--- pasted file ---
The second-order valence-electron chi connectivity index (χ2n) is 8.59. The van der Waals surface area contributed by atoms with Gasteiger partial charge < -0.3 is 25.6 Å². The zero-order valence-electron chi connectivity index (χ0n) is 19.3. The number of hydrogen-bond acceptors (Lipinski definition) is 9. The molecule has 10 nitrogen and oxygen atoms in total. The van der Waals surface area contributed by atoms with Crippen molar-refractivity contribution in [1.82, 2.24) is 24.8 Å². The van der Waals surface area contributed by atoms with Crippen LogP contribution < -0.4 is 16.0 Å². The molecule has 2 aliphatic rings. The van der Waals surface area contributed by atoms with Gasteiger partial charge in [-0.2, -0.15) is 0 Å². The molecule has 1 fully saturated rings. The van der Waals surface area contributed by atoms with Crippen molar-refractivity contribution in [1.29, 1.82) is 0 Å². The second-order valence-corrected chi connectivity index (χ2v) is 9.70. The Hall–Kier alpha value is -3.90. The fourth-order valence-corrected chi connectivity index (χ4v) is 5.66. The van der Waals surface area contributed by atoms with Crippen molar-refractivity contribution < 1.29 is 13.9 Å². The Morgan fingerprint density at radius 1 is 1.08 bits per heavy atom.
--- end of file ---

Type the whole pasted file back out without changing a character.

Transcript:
The second-order valence-electron chi connectivity index (χ2n) is 8.59. The van der Waals surface area contributed by atoms with Gasteiger partial charge < -0.3 is 25.6 Å². The zero-order valence-electron chi connectivity index (χ0n) is 19.3. The number of hydrogen-bond acceptors (Lipinski definition) is 9. The molecule has 10 nitrogen and oxygen atoms in total. The van der Waals surface area contributed by atoms with Crippen molar-refractivity contribution in [1.82, 2.24) is 24.8 Å². The van der Waals surface area contributed by atoms with Crippen LogP contribution < -0.4 is 16.0 Å². The molecule has 2 aliphatic rings. The van der Waals surface area contributed by atoms with Gasteiger partial charge in [-0.2, -0.15) is 0 Å². The molecule has 1 fully saturated rings. The van der Waals surface area contributed by atoms with Crippen molar-refractivity contribution in [1.29, 1.82) is 0 Å². The second-order valence-corrected chi connectivity index (χ2v) is 9.70. The Hall–Kier alpha value is -3.90. The fourth-order valence-corrected chi connectivity index (χ4v) is 5.66. The van der Waals surface area contributed by atoms with Crippen molar-refractivity contribution < 1.29 is 13.9 Å². The Morgan fingerprint density at radius 1 is 1.08 bits per heavy atom.